they lack the engineering to get the
seed through the residue and into
the soil at the proper depth.
2. To eliminate as much of the
sod as possible (if desired), mow or
graze in early autumn and apply 1
quart of Gramoxone or 1 to 2 quarts
of Roundup per acre. In early
spring, a follow-up application of 1
pint Gramoxone may be used to
achieve total control. No-till seed
alfalfa in early spring (NOTE;
When using Gramoxone, always
include the recommended rate of
surfactant for better control.)
3. To maintain a portion of the
sod, graze or mow closely in early
autumn and apply 1 quart of
Gramoxone or 1 to 2 quarts of
Roundup per acre. A follow-up
spring application of 1 pint of
Gramoxone is necessary only if win
ter annual weeds are a threat.
4. In areas where perennial
broadleaf weeds such as dock, horse
nettle, thistles or other persistent
weeds are present, apply, 2,4-D
and/or Banvel® at locally recom
mended rates and dates.
Late summer seeding (a new
Graze or mow existing cover by
late spring. Apply 1 quart of
Gramoxone or 2 quarts of Roundup
per acre. No-till seed 20 to 25
pounds per acre of foxtail (German)
millet per acre. Harvest the mill for
hay or silage in 7 to 8 weeks (at
early head stage). If weeds or other
plants survive the spring herbicide
and summer smother crop, apply 1
pint of Gramoxone per acre for fall
cleanup. Seed alfalfa no-till at 15 to
20 pounds of seed per acre at least 6
weeks ahead of historic freeze date.
Following row crops:
1. Following com (harvested as
grain or silage), seed a small grain
for winter cover. If triazine herbi-
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cides (atrazine/simazine) are used in
row crop production, their residual
effects can injure legumes planted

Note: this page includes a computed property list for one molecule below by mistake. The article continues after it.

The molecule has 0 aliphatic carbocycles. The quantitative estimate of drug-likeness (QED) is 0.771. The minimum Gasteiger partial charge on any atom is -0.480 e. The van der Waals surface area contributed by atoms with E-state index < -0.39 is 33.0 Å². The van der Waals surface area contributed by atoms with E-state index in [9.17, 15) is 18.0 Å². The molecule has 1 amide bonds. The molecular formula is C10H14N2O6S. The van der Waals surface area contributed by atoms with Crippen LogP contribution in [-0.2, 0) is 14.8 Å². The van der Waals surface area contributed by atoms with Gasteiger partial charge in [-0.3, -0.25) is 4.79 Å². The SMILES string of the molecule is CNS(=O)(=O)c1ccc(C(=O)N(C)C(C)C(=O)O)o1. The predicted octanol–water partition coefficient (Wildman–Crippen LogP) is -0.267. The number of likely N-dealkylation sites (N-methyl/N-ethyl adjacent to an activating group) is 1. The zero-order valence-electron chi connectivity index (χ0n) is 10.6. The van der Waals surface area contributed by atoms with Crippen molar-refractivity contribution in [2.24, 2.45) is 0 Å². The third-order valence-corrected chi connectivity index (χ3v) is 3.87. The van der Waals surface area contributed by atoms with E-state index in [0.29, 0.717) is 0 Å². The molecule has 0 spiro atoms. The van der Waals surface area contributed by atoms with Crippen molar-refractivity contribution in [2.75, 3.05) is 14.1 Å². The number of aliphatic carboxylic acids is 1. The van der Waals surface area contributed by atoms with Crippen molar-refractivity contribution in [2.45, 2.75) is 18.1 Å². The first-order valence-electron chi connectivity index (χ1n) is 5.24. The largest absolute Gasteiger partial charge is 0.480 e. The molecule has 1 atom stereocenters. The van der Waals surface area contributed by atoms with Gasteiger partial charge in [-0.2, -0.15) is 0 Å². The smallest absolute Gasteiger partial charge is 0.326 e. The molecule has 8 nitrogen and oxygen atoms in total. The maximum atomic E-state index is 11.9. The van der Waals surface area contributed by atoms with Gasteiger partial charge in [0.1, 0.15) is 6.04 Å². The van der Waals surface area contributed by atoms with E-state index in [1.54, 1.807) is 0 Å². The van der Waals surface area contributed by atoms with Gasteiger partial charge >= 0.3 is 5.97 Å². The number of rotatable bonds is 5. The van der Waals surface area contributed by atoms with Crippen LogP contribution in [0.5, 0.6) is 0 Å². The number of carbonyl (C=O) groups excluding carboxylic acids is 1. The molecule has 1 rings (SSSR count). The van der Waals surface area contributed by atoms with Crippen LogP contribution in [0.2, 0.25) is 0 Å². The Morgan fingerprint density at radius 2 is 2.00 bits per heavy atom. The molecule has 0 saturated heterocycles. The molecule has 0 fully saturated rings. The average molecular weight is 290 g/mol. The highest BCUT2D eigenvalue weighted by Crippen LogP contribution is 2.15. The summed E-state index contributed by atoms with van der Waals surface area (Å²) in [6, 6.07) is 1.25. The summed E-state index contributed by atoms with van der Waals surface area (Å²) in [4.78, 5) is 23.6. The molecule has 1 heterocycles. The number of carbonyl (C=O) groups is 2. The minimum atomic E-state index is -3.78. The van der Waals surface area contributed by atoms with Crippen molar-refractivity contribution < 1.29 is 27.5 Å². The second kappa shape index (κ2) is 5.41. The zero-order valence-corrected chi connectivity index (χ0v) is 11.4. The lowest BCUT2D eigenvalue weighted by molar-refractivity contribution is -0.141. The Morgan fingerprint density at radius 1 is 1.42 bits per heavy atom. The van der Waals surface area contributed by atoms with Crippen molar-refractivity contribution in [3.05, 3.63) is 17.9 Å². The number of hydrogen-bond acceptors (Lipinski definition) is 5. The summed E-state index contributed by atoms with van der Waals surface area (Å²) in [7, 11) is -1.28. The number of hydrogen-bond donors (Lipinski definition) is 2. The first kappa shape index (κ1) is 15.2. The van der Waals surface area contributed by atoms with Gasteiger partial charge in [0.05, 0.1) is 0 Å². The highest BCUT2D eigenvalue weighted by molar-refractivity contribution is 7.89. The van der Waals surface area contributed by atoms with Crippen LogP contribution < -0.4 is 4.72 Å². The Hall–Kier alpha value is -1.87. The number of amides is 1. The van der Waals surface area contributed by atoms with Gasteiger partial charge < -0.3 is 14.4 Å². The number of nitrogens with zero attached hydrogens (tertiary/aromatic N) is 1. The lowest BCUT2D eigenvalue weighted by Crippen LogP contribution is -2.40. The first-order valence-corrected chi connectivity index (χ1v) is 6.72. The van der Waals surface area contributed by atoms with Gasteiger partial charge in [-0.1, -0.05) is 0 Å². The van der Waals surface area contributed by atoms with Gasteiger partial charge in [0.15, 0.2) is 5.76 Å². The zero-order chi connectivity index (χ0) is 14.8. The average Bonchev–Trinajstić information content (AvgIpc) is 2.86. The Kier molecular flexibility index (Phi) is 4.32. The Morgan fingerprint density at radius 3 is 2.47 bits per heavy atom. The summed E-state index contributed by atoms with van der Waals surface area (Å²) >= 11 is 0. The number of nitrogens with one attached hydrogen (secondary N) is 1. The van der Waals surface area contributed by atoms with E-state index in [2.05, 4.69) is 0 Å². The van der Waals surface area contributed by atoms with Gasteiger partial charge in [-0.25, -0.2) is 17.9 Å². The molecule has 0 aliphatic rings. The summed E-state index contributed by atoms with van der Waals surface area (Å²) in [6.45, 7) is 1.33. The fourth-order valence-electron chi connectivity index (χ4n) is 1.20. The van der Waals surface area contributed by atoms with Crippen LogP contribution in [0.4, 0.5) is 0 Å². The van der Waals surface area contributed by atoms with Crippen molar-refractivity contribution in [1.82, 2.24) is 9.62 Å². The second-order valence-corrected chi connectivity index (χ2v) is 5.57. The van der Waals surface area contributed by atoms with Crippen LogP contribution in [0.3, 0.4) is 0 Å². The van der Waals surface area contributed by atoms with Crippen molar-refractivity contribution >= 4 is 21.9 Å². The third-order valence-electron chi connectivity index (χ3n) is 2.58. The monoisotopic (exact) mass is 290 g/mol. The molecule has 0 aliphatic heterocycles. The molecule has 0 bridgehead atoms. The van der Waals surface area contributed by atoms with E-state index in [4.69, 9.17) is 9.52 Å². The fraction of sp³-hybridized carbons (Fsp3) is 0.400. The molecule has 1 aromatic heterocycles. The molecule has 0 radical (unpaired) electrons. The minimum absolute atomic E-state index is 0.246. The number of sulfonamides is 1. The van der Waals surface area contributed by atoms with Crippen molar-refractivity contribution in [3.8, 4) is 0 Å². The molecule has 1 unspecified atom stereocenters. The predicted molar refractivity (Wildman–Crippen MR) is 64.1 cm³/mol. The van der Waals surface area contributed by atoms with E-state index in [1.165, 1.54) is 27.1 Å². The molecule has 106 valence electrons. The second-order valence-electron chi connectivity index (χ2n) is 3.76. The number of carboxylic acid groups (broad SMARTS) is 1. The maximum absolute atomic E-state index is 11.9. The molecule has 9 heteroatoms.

the following spring, stick with
labeled recommendations for best
results. The following spring, apply
1 to 2 pints of Gramoxone in 20+
gallons of water per acre on the
small grain when 4 to 6 inches tall.
No-till drill 15 to 20 pounds alfalfa
immediately. Should small
regrowth occur (5 to 6 inches), mow
just above the alfalfa or graze to
help prevent smothering.
2. Alfalfa also may be seeded
without tillage into standing small
grain (8 to 10 inches) and wheat cut
in the dough stage help reduce
regrowth potential.
3. When small grain silage is
made before the boot stage, wait 5 to
10 days for regrowth and apply 1
pint of Gramoxone in 20 gallons of
water per acre, prior to seeding no
till alfalfa.
4. When the small grain is har
vested as grain, fall seeding of alfal
fa is best. Just before seeding, at
least six weeks before historic freeze
date, apply 1 to 2 pints of
Gramoxone per acre to control
weeds when soil moisture conditions
are favorable. Volunteer small grain
should be mowed or controlled with
Poast after seeding - if it reaches 5
to 7 inches in height and threatens
to smother the alfalfa seedlings.
No-till seeding is cost-effective:
Despite additional herbicide
costs, no-till seeding of alfalfa is
comparable in cost to conventional
seeding when managed properly,
according to many years of universi
ty research. The added benefits of
no-till - reduced trips across ths
field, less machinery wear and tear,
reduced seedbed preparation and
seeding time and labor, reduced soil
erosion, increased soil moisture -
offset increased expenses in chemi
No-till alfalfa works!
Obviously, successful no-till seed
ing of alfalfa requires attention to
detail and proper management to
obtain a good stand.